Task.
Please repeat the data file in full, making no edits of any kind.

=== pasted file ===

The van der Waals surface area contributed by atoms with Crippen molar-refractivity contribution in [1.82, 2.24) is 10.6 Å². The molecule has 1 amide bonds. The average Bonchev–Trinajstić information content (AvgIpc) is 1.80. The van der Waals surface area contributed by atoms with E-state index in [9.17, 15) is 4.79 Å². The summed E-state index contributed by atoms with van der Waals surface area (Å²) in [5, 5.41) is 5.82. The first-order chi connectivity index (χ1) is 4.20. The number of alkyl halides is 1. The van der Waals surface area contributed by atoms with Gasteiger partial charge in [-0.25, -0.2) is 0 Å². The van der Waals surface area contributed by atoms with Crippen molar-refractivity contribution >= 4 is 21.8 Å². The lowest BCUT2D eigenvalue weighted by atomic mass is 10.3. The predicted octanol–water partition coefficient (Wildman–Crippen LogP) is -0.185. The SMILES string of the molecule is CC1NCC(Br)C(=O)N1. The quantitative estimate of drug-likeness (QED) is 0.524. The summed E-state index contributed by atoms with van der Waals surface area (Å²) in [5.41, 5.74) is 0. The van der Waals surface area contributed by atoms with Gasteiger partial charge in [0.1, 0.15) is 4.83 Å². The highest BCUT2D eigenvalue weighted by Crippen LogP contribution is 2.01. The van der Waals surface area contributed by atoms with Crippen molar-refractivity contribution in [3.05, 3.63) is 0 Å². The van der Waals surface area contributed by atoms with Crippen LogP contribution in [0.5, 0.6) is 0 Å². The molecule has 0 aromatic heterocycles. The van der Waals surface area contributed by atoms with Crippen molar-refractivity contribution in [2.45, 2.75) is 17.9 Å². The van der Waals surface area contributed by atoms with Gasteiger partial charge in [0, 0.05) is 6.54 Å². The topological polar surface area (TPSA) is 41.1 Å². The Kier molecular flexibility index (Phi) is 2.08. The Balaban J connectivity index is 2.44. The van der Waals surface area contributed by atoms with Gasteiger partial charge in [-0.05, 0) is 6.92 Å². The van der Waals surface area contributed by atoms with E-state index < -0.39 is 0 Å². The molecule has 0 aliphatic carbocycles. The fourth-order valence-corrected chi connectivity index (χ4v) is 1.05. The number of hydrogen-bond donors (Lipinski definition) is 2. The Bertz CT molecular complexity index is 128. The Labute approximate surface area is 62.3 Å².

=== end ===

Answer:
The van der Waals surface area contributed by atoms with Crippen molar-refractivity contribution in [1.82, 2.24) is 10.6 Å². The molecule has 1 amide bonds. The average Bonchev–Trinajstić information content (AvgIpc) is 1.80. The van der Waals surface area contributed by atoms with E-state index in [9.17, 15) is 4.79 Å². The summed E-state index contributed by atoms with van der Waals surface area (Å²) in [5, 5.41) is 5.82. The first-order chi connectivity index (χ1) is 4.20. The number of alkyl halides is 1. The van der Waals surface area contributed by atoms with Gasteiger partial charge in [-0.25, -0.2) is 0 Å². The van der Waals surface area contributed by atoms with Crippen molar-refractivity contribution >= 4 is 21.8 Å². The lowest BCUT2D eigenvalue weighted by atomic mass is 10.3. The predicted octanol–water partition coefficient (Wildman–Crippen LogP) is -0.185. The SMILES string of the molecule is CC1NCC(Br)C(=O)N1. The quantitative estimate of drug-likeness (QED) is 0.524. The summed E-state index contributed by atoms with van der Waals surface area (Å²) in [5.41, 5.74) is 0. The van der Waals surface area contributed by atoms with Gasteiger partial charge in [0.1, 0.15) is 4.83 Å². The highest BCUT2D eigenvalue weighted by Crippen LogP contribution is 2.01. The van der Waals surface area contributed by atoms with Crippen molar-refractivity contribution in [3.05, 3.63) is 0 Å². The van der Waals surface area contributed by atoms with Crippen LogP contribution in [0.5, 0.6) is 0 Å². The molecule has 0 aromatic heterocycles. The van der Waals surface area contributed by atoms with Crippen molar-refractivity contribution in [2.45, 2.75) is 17.9 Å². The van der Waals surface area contributed by atoms with Gasteiger partial charge in [0, 0.05) is 6.54 Å². The topological polar surface area (TPSA) is 41.1 Å². The Kier molecular flexibility index (Phi) is 2.08. The Balaban J connectivity index is 2.44. The van der Waals surface area contributed by atoms with Gasteiger partial charge in [-0.05, 0) is 6.92 Å². The van der Waals surface area contributed by atoms with E-state index < -0.39 is 0 Å². The molecule has 0 aliphatic carbocycles. The fourth-order valence-corrected chi connectivity index (χ4v) is 1.05. The number of hydrogen-bond donors (Lipinski definition) is 2. The Bertz CT molecular complexity index is 128. The Labute approximate surface area is 62.3 Å².